In forward estimation mode, the linear model outperforms the nonlinear model for catchments with summer high flows; the nonlinear model outperforms the linear model for catchments with rainfall-driven regimes (i.e., summer low flows). This results from the fact that for regimes with summer high flow, the linear model overestimates the recession timescale (resulting in a underestimation of the discharge variance). For regimes with summer low flow, the linear model in exchange underestimates the recession timescale. Given that the nonlinear model yields longer recessions, the nonlinear model shows accordingly a better performance for regimes with summer low flow.

The comparison between the forward and inverse estimation methods shows a
clear underestimation of

Overall, good model performance in many different catchments with
different regimes indicates that the modeling framework is suitable for the
prediction of FDCs in Switzerland. A more detailed temporal model
validation

Recomputing their results with their model parameters yields slightly
different

The most remarkable result of the presented analysis is the fact that the
modeling framework is applicable in its original formulation to catchments
where summer flow is influenced by snow processes. The additional source of
water from snow or ice melt is accommodated by increasing the frequency

Furthermore, the increase in the discharge-producing frequency to account for snow or
ice melt is also coherent with the original description of the
analytic modeling framework, which incorporates losses as a decrease in the
discharge-producing frequency. This type of behavior can be identified in
previous studies. For the Sitter at
Appenzell,

As can be seen in Fig.

It should be kept in mind here that for the present study,

Besides the important result that the model is applicable to snow-influenced
catchments, additional insights can be obtained from the highlighted model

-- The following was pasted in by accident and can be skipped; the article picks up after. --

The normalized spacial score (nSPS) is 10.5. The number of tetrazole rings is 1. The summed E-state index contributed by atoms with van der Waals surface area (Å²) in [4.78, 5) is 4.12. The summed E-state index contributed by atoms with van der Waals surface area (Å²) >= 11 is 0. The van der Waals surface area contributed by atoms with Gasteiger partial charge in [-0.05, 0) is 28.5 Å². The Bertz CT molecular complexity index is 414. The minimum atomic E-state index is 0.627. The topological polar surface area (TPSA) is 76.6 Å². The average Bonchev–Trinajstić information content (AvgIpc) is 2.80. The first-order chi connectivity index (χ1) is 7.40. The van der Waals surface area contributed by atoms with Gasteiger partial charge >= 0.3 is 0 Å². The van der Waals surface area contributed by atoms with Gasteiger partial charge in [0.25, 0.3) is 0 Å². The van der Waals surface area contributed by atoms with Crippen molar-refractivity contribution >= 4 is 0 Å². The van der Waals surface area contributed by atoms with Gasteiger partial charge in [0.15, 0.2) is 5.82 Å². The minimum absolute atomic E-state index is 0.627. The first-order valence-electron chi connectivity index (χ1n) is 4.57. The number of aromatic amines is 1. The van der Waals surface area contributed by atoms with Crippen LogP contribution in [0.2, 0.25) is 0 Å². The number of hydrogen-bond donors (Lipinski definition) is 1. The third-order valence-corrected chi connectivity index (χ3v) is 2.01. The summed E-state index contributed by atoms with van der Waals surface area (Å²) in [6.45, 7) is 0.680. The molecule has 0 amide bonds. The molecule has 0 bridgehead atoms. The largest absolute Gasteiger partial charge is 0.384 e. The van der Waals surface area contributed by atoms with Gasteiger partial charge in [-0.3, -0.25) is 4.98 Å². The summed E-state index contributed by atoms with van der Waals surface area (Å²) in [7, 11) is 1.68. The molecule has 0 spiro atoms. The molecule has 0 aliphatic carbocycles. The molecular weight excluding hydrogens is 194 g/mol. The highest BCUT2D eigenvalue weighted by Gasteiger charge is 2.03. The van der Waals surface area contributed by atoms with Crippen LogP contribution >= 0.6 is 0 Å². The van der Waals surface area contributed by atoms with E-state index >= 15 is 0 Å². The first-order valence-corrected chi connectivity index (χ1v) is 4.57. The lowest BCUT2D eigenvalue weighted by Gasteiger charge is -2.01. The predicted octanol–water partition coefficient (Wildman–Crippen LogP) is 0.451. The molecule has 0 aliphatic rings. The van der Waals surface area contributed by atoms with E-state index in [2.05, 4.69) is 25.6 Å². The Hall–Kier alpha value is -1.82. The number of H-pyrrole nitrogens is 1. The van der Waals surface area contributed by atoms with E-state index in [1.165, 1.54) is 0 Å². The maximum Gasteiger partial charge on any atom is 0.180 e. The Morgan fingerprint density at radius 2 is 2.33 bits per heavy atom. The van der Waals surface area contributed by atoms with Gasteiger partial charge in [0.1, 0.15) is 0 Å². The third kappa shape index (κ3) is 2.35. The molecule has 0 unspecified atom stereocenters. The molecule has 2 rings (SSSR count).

performance trends with mean catchment elevation (Figs.

This application of the analytic framework of

The detailed comparison between the performance of the linear and the nonlinear model formulation shows that the description of Swiss summer flows strongly benefits from using a nonlinear storage–discharge relationship, in particular for catchments with summer low flow and for the karst catchments. In general, the linear model performance increases for increasing total summer flows or, equivalently, for catchments with higher mean elevation. Future work will focus on improving the model parameter estimation directly from observed data (without parameter optimization), which is a precondition for parameter regionalization. Better insights into the physical drivers of the different parameters will also open new potential for extending the model framework to all four seasons for all Swiss streamflow regimes.

The meteorological data used are not currently freely
available; they require a license from MeteoSwiss. The discharge data are
available upon request from the Swiss Federal Office for the Environment
at

The supplement related to this article is available online at:

The authors declare that they have no conflict of interest.

The work of the first author is funded by the Portuguese Science and Technology Foundation (FCT), grant no. PD/BD/52663/2014. The work of Bettina Schaefli is funded by the Swiss National Science Foundation (SNSF), grant no. PP00P2_157611. We thank the editor, Fabrizio Fenicia, and two anonymous reviewers for their detailed comments on an earlier version of this manuscript. Edited by: Fabrizio Fenicia Reviewed by: two anonymous referees